Sticks And Stones: The Kafir Conundrum That May Break Our Bones

The education ministry came under fire for mentioning “kafir” that upset many non-Muslims in the country. But that, alongside another K word that get the Malaysian Indians’ knickers twisted, would be less offensive if the context is understood properly.

Now that the KK Mart issue is simmering down, Malaysians have now welcomed another K issue. Well, it’s another day in our education minister’s life, and whaddya know? Her tongue slipped (it’s a slippin’ when it’s not flippin’), and she uttered the ‘K” word. No, not that “K” word derogatorily used against Malaysian Indians; it’s kafir.

Since we are under a more (supposedly) open and liberal government, allow me to use those words liberally throughout this article. For those offended, here’s ten cents: go and play far and wide.

Now, this occurred when the said minister was in a private meeting, and somehow the recording got out and made the rounds, angering many non-Muslims in the country. Not all, but most of them. Now, the word Kafir, tossed around quite a bit among Muslims, can be mildly offensive if you have the self-esteem of a country mouse. A good many non-Malays in the country perhaps don’t even know such a word exists, considering their grasp of languages other than their mother tongue has loosened since they left school. Hence, there is nothing like good old social media to fan the fire among the knee-jerky netizens.

Kafir vs Keling

Let’s face it, Kafir is not that bad compared to the other K, which is even, supposedly, more offensive to the Indians: Keling. Growing up on a plantation in Johor, we kids were told that it was indeed meant to insult the Indians here. We are also told that we have equally offensive (but harmless) words to use against Malays and Chinese if they are uttering the K word as retorts, when it has not escalated into bruised eyes.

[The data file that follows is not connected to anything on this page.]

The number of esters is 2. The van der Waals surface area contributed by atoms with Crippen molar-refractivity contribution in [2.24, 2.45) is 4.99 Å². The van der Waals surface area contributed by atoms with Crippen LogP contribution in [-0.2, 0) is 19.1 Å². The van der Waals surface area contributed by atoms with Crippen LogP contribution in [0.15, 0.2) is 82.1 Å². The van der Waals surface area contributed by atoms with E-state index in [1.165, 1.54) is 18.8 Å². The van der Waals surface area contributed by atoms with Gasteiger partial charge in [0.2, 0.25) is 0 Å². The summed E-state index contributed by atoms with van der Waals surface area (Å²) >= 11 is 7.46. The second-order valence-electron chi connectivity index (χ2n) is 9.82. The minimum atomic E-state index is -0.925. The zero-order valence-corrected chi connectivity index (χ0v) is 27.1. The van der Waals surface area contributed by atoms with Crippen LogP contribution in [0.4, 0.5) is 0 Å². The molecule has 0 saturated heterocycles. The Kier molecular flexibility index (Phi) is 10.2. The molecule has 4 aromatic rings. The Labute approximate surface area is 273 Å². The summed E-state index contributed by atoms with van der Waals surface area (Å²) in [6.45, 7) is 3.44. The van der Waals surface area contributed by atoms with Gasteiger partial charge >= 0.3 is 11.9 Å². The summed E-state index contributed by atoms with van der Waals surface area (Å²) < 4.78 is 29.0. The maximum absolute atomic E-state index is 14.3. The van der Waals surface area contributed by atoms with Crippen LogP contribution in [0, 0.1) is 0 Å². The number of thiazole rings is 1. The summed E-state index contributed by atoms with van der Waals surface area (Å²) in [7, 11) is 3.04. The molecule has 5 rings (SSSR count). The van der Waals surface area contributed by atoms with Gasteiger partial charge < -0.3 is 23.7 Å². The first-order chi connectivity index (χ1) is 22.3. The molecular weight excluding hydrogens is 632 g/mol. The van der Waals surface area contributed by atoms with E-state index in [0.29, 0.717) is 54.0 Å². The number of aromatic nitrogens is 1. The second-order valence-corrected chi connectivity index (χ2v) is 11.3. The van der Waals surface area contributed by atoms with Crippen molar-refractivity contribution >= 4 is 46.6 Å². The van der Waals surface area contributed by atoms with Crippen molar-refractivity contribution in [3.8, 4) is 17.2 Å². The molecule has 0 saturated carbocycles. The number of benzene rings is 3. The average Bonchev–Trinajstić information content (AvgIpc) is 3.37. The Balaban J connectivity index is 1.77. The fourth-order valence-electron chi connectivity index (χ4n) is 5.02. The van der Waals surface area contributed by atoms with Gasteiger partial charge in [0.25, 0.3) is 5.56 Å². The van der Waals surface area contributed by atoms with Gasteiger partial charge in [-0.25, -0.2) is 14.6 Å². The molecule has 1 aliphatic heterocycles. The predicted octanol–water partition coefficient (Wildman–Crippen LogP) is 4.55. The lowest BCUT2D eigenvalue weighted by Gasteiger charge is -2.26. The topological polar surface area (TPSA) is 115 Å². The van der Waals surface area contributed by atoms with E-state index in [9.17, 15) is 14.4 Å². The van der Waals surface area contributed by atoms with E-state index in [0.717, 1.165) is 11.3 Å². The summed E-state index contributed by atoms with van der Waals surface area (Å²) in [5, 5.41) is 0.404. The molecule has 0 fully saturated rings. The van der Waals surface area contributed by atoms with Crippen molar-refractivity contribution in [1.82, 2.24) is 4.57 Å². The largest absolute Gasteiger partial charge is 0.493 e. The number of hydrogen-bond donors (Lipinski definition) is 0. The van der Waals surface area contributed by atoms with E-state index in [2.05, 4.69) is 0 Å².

Yet, at the same age, we were also told of the origin of the Keling word, and two possibilities are often cited. One, it refers to the sound made by bangles and anklets worn by both male and female Indians when they arrived on this shore hundreds of years ago. The natives, unable to communicate nor having any idea where these bunch of dark-skinned folks came from, just lazily took from those sounds, “Kling!” and voila! And a few still, err, cling to it today.

Another theory suggests that it came from Kalinga, a now extinct kingdom in Indonesia with rulers originating from India. I find the anklet theory to be more sound (pun intended).

Using derogatory words against other races is the norm here in Malaysia, where people are pausing to love each other in TV commercials during the Merdeka month. Growing up, for somewhat strange reasons, our insult word for the Malay community was belacan, which is a pungent but delicious shrimp paste, and we would refer to the Chinese dudes as sadaiyan, which means guy with a long braided queue—an identity referring to the hairstyle they adorned during the previous centuries.

Pariah

Yet the worst word used among the Indians themselves is the P word, Pariah, which has since been domesticated in English to mean an outcast. But the way a Tamil speaker uses it when in anger or drunk—usually both—would suggest that the person at the receiving end is lower than a dung beetle.

And now, the other K word—the word now rousing the anger of the non-Malays in the country—kafir. In my book, kafir is just a technical word. What exactly does it mean? Here’s what AI chat pointed out:

Over time, its usage evolved to denote a person who:

  • Disbelieves in God.
  • Denies God’s authority.
  • Rejects the tenets of Islam.
  • Is not Muslim and does not follow the guidance of the Islamic prophet Muhammad.

The first two are rather vague, though I am sure here “God” is referring to Allah (which gave rise to the whole other issue a few years ago). Now, Christians too have a term for those who do not accept Jesus Christ. It’s simply unbelievers, or the extreme anti-Christ. Jews have goy, or slightly harsh, goyum. It’s all about being part of the exclusive club; outsiders can queue in the rain.

The Deafening Silence

Speaking of exclusive clubs, isn’t it deafening the silence of the non-Muslim politicians in Pakatan Harapan (PH) when their colleague mentioned kafir? In a different time, if an UMNO leader were to utter it, the so-called “offended” PH members would have combusted spontaneously.

When the Kalimah Allah issues occurred (I recounted it here), we have seen some non-Muslims denigrating the situation as laughable unemphatically. The comment space on social media was littered with a litany of snickering by non-Muslims (their words accompanied by grinning or laughing emoticons), telling the Muslims to take it easy. Now that the kafir issues are out, can the non-Muslims take a chill pill instead? It’s your turn now to grin and look at your own self-worth and self-esteem and not be hurt by a mere five-letter word.

As for me, sticks and stones may break my bones, but words are tools of my profession, and I welcome them all. – NMH

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